On another front, Coastal Raptors is establishing a baseline of information on bald eagles, turkey vultures and ravens — by screening them for the presence of avian diseases and the presence of contaminants such as lead. Part of the effort is to help show if there is the possibility of introducing the rare California condor into the area.

California condors, Varland said, are particularly susceptible to lead poisoning, and determining lead exposure in the local birds is considered an important task in reintroducing the species that once ranged into the Pacific Northwest. Bald eagles, removed from the endangered list in 2007, and ravens also have similar feeding patterns.

Coastal Raptors most recently has been testing to determine if raptors, like waterfowl, can carry the avian influenza disease and survive. By the end of last year, Coastal Raptors had tested 51 birds for exposure to avian influenza: 18 bald eagles, 16 turkey vultures, 13 peregrine falcons and four common ravens.

While a few tested positive for exposure, none were positive for a more deadly strain knows as “highly pathologic avian influenza,” according to the Coastal Raptors December report. Another part of Coastal Raptors research is testing for the presence of mercury in peregrine feathers.


Volunteer network

Varland relies on a network of volunteers to help with the surveys and assist in the captures and banding work. On the early March survey, the beach area is divided into four transects, and one volunteer records all the people, vehicles and dogs, either on a leash or running free, whether on the dunes, beach or access roads. The survey is done while driving, so no raptors are counted while stopped for more than a minute.

There are about 50 such driving surveys he does in a year, and you can follow the results on his Coastal Raptors website.

“We’ve got photo documentation of nearly all of the birds we have captured over the years on the website,” Varland said.

Rowley, one of Varland’s longtime collaborators, is a retired physician who came to live in Hoquiam in 1977 after his radiology residency at the University of Washington. The two recently collaborated on the Polson Museum’s first natural history exhibit, with 31 framed photos and more than 500 images taken from their surveys over the years.

“Tom chanced to meet Dan Varland more than 20 years ago and has regularly accompanied him on his surveys. From the start he has participated helpfully with camera in hand, making a lasting, visual record of Coastal Raptors’ scientific work and the wild, natural, rugged beauty of our coast,” the Polson Museum said in its introduction to the exhibit.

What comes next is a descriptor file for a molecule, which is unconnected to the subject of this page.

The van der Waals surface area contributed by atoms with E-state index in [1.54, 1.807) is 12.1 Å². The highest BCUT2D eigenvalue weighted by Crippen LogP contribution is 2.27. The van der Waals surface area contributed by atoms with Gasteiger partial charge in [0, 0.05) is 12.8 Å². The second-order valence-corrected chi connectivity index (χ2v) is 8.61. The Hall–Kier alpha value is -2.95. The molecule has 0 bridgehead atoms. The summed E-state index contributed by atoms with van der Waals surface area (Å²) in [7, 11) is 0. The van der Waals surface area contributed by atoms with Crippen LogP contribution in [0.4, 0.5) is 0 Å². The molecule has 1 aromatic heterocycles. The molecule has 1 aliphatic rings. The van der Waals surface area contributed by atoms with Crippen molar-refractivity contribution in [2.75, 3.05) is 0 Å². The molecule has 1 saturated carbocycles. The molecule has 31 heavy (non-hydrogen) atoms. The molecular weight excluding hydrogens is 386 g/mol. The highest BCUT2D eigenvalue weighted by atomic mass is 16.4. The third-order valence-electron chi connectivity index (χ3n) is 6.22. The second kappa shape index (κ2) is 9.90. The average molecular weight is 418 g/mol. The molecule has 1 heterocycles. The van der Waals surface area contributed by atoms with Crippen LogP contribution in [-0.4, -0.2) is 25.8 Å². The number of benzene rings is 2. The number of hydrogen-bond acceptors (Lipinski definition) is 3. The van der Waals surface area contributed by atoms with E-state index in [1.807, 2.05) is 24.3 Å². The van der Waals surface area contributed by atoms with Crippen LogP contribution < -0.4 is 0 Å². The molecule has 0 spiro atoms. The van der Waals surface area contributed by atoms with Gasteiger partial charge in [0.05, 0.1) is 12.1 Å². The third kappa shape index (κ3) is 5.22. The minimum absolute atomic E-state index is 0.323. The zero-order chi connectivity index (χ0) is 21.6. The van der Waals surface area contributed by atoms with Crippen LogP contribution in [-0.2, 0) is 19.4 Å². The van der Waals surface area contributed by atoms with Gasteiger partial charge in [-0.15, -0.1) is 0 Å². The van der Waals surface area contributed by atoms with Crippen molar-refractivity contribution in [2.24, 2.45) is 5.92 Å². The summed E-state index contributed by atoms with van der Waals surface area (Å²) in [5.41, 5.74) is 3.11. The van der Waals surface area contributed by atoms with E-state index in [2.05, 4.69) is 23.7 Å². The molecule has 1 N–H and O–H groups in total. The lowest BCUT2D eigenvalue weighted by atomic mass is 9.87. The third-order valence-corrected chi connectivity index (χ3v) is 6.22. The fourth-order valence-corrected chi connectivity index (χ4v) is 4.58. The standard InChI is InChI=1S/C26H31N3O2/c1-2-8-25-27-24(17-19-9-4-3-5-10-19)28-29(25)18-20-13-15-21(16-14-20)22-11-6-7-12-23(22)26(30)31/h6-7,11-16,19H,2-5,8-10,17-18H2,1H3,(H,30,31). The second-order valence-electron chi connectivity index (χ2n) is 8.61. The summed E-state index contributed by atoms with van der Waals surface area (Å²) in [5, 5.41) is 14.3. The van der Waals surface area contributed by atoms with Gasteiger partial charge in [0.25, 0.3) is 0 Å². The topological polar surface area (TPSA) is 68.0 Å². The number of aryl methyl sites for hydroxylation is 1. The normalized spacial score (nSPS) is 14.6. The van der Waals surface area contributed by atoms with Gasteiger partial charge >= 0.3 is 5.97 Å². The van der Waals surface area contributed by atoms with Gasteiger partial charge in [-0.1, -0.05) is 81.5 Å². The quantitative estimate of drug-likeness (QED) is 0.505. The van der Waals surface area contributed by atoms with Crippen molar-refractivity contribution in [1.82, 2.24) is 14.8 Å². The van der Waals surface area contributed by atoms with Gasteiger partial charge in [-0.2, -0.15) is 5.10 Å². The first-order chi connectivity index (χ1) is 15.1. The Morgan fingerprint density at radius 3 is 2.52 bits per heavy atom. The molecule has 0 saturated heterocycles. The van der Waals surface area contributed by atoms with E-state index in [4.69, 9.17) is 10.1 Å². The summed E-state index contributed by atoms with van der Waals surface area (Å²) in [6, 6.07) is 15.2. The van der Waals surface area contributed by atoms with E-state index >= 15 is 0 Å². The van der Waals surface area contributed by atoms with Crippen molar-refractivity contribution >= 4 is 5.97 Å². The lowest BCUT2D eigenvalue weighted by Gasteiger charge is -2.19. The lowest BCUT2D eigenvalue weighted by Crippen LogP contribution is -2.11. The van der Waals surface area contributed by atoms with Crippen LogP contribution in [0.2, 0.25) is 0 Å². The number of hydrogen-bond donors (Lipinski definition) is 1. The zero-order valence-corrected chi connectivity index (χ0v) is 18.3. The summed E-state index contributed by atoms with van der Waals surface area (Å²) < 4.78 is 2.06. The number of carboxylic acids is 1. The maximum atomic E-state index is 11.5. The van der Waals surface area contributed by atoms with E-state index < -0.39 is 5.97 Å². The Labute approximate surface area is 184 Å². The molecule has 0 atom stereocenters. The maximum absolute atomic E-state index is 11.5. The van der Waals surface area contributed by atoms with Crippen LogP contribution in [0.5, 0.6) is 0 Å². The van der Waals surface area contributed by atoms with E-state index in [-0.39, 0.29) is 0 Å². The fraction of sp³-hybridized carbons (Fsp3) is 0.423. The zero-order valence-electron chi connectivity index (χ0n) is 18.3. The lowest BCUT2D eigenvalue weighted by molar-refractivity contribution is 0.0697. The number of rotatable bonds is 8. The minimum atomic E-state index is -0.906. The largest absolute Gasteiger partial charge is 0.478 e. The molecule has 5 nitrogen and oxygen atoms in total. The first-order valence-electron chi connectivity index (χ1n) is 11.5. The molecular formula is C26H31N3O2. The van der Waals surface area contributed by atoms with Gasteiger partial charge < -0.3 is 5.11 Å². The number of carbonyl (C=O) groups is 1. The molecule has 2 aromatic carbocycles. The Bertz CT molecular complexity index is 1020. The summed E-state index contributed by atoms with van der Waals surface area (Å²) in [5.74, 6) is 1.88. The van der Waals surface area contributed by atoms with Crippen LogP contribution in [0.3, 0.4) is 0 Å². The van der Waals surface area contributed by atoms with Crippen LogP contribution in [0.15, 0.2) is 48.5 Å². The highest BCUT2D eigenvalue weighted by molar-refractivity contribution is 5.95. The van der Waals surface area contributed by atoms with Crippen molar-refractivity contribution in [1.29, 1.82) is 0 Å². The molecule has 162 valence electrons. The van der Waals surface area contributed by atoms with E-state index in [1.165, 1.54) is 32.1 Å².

The two met at church in Hoquiam and then went out for coffee, Varland recalled.

“We got to talking about my surveys, and he was interested in going, and he’s been going ever since,” Varland said. “He just has an interest in the outdoors and nature, and he’s been taking photos since the first trip out. He’s just gotten better with his photography with better equipment over the years.”

Although he spends countless hours on the beaches observing the raptors, Varland notes that 95 percent of his time is still spent in his office.

“If you are going to do science, you’re going to be behind a desk,” he said with some chagrin.

Varland’s work has been steadily drawing more attention along with individual contributions to fund Coastal Raptors.

Last April, Varland received a special achievement award for his work from the Washington chapter of the Wildlife Society. Varland also works closely with Dr. Scott Ford, a certified avian veterinarian of national prominence. Together they started the continuing avian scavenger study. Ford is an associate editor of the Journal of Avian Medicine and Surgery, and he recently asked Varland to contribute to a “Notes from the Field” section in the journal.

Varland described how two Quinault tribal members one day encountered him on the beach preparing for a capture.

“When the net launcher goes off, it makes a big boom, and when they heard that, they came over and became part of the process,” he said. “Once we had the bird secure, they got a chance to hold it before we released it, and it was a very special moment for them and for the rest of us.”

The Quinaults later returned the favor, showing Varland an original canoe paddle with a carved eagle on it, a memento they had created to honor the work he has done.